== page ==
This report seeks to explore and highlight the extent of today’s global border security industry, by focusing on the most important geographical markets—Australia, Europe, USA—listing the human rights violations and risks involved in each sector of the industry, profiling important corporate players and putting a spotlight on the key investors in each company.
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Our history should unite and not divide us-Genocide survivor
Honorine Hiana Uwimana was only nine months old when the genocide against Tutsi emerged.
Although she doesn’t hold a clear memory of what happened at the time, the agony and the scars left by that catastrophic moment echoed on what was yet to be her future, her family’s, and that of her country. Though she survived, some of her family members and friends didn’t make it. They were murdered, and never a day goes by without her siblings recounting how it all happened.
Climate Change, Rich-Poor Gap, Conflict Likely to Grow: U.S. Intelligence Report
Disease, the rich-poor gap, climate change and conflicts within and among nations will pose greater challenges in coming decades, with the COVID-19 pandemic already worsening some of those problems, a U.S. intelligence report said on Thursday.
The rivalry between China and a U.S.-led coalition of Western nations likely will intensify, fueled by military power shifts, demographics, technology and “hardening divisions over governance models,” said Global Trends 2040, produced by the U.S. National Intelligence Council (NIC).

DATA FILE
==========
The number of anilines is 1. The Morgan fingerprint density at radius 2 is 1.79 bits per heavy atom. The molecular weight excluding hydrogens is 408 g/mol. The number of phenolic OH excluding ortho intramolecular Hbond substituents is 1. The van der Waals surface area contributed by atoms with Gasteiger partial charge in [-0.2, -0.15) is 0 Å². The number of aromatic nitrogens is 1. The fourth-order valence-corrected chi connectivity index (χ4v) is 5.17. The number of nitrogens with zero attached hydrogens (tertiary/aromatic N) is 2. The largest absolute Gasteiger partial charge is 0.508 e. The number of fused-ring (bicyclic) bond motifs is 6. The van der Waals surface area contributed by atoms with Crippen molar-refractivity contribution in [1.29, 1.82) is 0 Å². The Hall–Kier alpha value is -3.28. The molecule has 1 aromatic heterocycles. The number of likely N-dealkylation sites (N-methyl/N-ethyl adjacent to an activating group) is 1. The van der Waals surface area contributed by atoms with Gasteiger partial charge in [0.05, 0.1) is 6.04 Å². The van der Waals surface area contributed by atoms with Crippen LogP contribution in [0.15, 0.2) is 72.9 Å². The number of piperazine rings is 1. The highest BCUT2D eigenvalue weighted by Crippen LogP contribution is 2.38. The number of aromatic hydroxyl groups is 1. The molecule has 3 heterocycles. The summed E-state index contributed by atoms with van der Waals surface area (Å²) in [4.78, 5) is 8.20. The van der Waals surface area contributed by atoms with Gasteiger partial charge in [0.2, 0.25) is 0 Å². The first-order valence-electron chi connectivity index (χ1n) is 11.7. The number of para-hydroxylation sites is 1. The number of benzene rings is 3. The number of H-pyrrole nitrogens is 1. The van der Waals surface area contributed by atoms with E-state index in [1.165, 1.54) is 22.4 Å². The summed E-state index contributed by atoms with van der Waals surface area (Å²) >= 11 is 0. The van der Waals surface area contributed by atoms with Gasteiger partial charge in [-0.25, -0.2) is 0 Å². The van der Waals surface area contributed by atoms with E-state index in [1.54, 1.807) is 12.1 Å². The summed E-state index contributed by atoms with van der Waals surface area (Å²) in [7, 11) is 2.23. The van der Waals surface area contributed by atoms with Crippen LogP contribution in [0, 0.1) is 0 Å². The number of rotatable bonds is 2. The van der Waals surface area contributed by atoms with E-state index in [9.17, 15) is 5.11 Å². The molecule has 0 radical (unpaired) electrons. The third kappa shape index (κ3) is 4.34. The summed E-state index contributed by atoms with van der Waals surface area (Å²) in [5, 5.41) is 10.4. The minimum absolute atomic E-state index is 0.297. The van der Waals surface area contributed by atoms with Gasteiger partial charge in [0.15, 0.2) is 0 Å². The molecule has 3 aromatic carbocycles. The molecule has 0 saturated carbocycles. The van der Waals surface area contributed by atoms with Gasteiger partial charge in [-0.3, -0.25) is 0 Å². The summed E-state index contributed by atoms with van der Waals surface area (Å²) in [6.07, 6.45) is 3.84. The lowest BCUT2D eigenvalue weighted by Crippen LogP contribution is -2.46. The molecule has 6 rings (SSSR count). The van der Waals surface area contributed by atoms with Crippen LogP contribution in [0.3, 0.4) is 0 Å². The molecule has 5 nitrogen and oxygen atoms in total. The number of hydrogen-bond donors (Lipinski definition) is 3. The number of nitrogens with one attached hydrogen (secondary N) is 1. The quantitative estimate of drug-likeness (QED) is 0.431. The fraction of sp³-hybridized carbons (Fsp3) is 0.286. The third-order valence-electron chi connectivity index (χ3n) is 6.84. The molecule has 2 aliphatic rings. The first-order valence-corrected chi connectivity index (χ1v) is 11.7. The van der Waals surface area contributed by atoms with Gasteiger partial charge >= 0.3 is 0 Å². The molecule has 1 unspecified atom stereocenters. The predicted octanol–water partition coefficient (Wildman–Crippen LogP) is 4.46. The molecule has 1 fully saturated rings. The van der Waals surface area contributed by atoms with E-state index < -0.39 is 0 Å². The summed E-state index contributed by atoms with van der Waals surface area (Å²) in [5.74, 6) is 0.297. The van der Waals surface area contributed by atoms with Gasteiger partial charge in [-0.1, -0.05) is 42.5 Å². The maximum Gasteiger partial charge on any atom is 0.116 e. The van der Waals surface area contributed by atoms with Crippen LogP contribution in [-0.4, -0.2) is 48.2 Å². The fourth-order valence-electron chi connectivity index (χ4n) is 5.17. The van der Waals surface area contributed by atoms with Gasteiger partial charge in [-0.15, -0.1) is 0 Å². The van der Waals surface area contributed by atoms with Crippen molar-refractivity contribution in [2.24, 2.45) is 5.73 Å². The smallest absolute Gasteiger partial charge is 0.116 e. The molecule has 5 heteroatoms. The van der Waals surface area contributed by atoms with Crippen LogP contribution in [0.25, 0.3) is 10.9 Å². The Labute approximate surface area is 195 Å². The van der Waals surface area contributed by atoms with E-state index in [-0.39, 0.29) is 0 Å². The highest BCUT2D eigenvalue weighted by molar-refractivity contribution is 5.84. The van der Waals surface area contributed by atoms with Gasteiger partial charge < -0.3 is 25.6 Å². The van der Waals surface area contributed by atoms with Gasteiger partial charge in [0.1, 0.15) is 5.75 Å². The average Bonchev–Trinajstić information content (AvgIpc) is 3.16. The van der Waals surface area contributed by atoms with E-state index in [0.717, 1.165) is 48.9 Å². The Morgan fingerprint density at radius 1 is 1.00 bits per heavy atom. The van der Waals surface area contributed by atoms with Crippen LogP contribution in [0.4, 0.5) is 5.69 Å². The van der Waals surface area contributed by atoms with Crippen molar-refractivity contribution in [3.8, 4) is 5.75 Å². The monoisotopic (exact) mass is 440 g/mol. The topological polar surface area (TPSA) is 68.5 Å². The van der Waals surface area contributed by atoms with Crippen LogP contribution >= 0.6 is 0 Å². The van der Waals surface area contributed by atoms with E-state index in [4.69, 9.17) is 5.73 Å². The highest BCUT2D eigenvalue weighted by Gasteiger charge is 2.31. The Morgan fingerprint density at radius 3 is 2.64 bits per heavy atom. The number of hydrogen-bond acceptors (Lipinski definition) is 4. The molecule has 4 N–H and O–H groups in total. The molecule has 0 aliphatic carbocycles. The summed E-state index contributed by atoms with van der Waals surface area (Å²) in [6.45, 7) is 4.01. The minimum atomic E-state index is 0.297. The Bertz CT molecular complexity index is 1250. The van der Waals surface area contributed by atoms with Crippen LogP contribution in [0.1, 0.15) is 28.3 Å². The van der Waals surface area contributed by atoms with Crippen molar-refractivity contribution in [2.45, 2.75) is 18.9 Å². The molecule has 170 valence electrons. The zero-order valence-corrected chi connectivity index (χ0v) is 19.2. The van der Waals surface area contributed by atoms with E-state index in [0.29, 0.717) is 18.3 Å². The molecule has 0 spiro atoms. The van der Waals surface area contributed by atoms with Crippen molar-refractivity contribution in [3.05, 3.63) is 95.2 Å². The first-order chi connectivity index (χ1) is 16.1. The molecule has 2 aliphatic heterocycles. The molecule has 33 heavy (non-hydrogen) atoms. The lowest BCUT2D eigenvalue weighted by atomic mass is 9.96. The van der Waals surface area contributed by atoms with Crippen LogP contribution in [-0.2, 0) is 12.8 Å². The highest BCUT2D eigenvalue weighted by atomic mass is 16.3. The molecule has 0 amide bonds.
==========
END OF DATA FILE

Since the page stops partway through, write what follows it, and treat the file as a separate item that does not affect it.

The Future of Cancer for Americans
At first glance, it appears that little will change between now and 2040 when it comes to the types of cancers that people develop and that kill them, a new forecast shows.
Breast, melanoma, lung and colon cancers are expected to be the most common types of cancers in the United States, and patients die most often from lung, pancreatic, liver and colorectal cancers, according to the latest projections.
A Novel Effort to See How Poverty Affects Young Brains
An emerging branch of neuroscience asks a question long on the minds of researchers. Recent stimulus payments make the study more relevant.
New monthly payments in the pandemic relief package have the potential to lift millions of American children out of poverty. Some scientists believe the payments could change children’s lives even more fundamentally — via their brains. It’s well established that growing up in poverty correlates with disparities in educational achievement, health and employment. But an emerging branch of neuroscience asks how poverty affects the developing brain.
Great American Stories: World War I, Why We Fought
On this date 104 years ago, a U.S. president broke a solemn election-year promise and committed Americans to fight and die on Europe’s battlefields in a war characterized by unfathomable human carnage.
Woodrow Wilson’s first recollections as a boy in Virginia and Georgia during the Civil War were of the lessons of loss. By 1917, human beings had become expert at killing: More soldiers died in the first few hours of the Battle of the Somme than in three days at Gettysburg.